Craft ~ brews and reviews
By Greg Richardson
of the Craft first appeared in the March, 2013 issue of DaBelly.
This month’s column is the final column of the first five years;
March, 2017 will be the beginning of our second five years together.
Each month we spend time with a craft brewer
or other celebrity or visit some tasting rooms to sample their
brews. While there are several people I would love to talk to but
have not yet had the opportunity, there was one person I wanted to
make sure I included in the first five years of Art of the Craft.
He helps me explore quite a few questions,
including those about craft brewing. If I have a writing partner, he
is that person. He has been intimately involved in each part of the
process behind Art of the Craft.
Could you please tell us about
My name is Greg Richardson, and I write the
Art of the Craft column in DaBelly. I have strong opinions about
craft beers and craft brewing, and enjoy spending time with other
people in the craft brewing community.
There are few experiences in life more
pleasant than spending time in good conversations while tasting
excellent craft beer.
What brought you to Los Angeles?
I was born and raised in rural Wisconsin and
went to school for a long time there. I loved from Wisconsin to
Washington, DC for a couple of years, then to Chicago for several
years, them back to Washington before moving to Los Angeles near the
end of 2000.
My migration from Washington to Southern
California was part of a series of significant changes in my life.
It was not solely because of the California’s craft beers, though
they certainly helped me settle here.
Have you ever brewed beer yourself?
I have helped other people with their
home-brews, and have spent plenty of time with craft brewers in
How did you get so interested in
Growing up in Wisconsin, beer was part of
daily life. That beer was almost completely the pilsners produced by
industrial pilsners in one form of another.
I grew up in a time when many small towns in
Wisconsin had their own local breweries. They did not have wide
distribution, but brewed for the local community.
My interest in craft brewing was sparked
by my appreciation for the flavors of English
I have also developed a personal interest in
monastic life. The brewing practices and innovations of monks have
drawn me into a love of good beer in general.
Several years ago I organized a craft
brewery pilgrimage in which a group of us visited a new brewery each
month. We explored breweries in several counties, had a great time,
and became familiar with some wonderful brews.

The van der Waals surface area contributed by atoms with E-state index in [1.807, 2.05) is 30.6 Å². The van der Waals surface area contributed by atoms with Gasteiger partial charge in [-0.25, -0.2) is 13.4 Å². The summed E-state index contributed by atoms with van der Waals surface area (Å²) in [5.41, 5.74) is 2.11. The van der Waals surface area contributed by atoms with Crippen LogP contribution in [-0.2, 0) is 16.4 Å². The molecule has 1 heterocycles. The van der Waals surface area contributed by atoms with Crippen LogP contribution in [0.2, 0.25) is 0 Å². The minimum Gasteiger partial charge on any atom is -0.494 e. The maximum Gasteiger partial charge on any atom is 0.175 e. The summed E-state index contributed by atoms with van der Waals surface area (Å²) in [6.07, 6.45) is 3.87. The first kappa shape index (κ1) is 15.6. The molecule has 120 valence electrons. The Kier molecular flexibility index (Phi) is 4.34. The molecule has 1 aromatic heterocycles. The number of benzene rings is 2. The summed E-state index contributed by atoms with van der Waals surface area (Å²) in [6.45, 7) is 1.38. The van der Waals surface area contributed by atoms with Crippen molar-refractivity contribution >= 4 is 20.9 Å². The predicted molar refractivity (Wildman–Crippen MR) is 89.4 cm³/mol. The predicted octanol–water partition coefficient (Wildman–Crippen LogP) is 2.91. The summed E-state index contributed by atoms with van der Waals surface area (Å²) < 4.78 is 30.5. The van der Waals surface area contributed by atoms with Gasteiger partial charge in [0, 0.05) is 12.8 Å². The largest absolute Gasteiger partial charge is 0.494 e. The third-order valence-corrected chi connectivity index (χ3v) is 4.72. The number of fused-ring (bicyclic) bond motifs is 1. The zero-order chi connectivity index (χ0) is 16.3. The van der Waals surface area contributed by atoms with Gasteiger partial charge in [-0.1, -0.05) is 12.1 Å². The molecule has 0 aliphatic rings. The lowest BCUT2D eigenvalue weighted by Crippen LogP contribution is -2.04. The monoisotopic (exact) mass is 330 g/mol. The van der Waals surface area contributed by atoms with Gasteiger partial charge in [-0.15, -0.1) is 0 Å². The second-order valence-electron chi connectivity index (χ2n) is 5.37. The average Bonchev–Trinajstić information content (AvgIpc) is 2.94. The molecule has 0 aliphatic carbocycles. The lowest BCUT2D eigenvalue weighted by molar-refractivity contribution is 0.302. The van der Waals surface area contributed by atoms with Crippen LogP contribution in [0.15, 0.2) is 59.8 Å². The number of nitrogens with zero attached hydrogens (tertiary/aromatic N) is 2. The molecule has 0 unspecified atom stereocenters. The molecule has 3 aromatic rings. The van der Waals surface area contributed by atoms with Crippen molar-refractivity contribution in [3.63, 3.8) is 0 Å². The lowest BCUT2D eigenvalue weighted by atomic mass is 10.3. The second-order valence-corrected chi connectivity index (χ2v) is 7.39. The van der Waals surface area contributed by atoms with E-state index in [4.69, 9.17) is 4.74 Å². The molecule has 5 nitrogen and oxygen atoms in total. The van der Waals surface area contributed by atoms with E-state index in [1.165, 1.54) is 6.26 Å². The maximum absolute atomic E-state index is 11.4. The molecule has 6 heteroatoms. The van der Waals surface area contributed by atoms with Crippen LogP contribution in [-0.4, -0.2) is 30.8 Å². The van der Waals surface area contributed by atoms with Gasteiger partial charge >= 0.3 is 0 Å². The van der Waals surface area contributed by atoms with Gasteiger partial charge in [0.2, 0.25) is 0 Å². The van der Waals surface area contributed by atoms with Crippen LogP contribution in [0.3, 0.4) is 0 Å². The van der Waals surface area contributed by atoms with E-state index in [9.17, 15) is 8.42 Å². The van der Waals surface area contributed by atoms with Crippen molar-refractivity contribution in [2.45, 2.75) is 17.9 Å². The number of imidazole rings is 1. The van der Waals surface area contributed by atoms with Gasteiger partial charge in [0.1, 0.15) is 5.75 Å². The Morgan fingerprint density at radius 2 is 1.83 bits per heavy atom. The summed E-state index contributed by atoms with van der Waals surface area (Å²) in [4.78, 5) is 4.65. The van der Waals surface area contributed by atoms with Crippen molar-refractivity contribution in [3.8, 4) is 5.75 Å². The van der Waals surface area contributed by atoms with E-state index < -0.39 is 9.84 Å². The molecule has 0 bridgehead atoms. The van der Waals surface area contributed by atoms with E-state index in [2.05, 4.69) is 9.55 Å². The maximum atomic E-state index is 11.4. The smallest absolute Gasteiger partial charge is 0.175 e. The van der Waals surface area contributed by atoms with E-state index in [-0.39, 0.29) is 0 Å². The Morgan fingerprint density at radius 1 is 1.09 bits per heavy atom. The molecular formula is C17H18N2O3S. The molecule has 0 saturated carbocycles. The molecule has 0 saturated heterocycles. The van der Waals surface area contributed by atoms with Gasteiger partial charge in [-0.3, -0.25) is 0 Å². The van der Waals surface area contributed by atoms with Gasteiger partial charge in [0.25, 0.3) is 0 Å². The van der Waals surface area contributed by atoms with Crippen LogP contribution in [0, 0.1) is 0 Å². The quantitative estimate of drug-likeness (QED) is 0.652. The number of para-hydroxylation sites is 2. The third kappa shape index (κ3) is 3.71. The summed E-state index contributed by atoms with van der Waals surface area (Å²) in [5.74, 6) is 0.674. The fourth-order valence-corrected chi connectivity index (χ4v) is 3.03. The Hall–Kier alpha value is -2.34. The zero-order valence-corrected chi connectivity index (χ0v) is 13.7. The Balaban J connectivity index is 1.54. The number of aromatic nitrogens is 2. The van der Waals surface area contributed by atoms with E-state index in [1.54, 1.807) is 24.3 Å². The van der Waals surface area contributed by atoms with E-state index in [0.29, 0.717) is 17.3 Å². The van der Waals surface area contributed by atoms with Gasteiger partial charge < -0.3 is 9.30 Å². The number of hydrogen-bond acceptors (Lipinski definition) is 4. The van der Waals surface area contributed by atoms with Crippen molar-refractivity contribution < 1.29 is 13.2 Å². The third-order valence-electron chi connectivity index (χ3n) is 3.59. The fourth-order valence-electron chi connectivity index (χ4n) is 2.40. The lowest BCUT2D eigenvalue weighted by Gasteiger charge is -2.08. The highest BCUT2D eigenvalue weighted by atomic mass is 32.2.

Do you have a favorite beer-food
I prefer beers in the dark end of the pool,
porters and stouts. They go best, in my opinion, with foods which
have significant flavors and which complement them.
For example, I like a strong stout or porter
with cioppino or something else with a kick to it. I also enjoy dark
beers with a little added flavor, such as chocolate or coffee, or
For me, the combination of the seafood and
the spice with the rich, powerful dark beer cannot be beat.
Of course, I can also drink a good Russian
Imperial stout by itself.
Do you favor a particular California
Each craft brewery is different and I try to
keep an open mind as visit new tasting rooms. How I experience each
one probably says more about my mood and attitude than about them.
How do you understand "craft
brewing?" What is the difference between craft brewing and
I have heard various ways of understanding
the difference between craft brewing and industrial brewing. Some
people measure annual production or look at distribution.
My way of understanding may be more
In my experience, craft breweries are more
interested in trying new approaches and being creative, while
industrial breweries want to produce as much as they can in
predictable ways and move it as easily as they can. Craft brewers
are members of a local community while industrial breweries measure
themselves on a national or international scale.
What is your favorite music to enjoy
with a great beer?
I have to admit, which is a little
embarrassing because I write a column in DaBelly, I do not have
strong feelings about music.
Classical music helps me leave the rest of
the world behind. It is difficult to beat Beethoven and a great
I will talk with you again next month, at
the beginning of another five years.
Thank you for reading.
Greg Richardson is a leadership and
organizational coach, and a spiritual life mentor, in Pasadena,
California. He is passionate about craft brewing, listening, and
monks and monastic life. Greg is a recovering attorney, executive,
and university professor. Greg’s website is StrategicMonk.com and
he is on Twitter @StrategicMonk.
You can email Greg at StrategicMonk@gmail.com.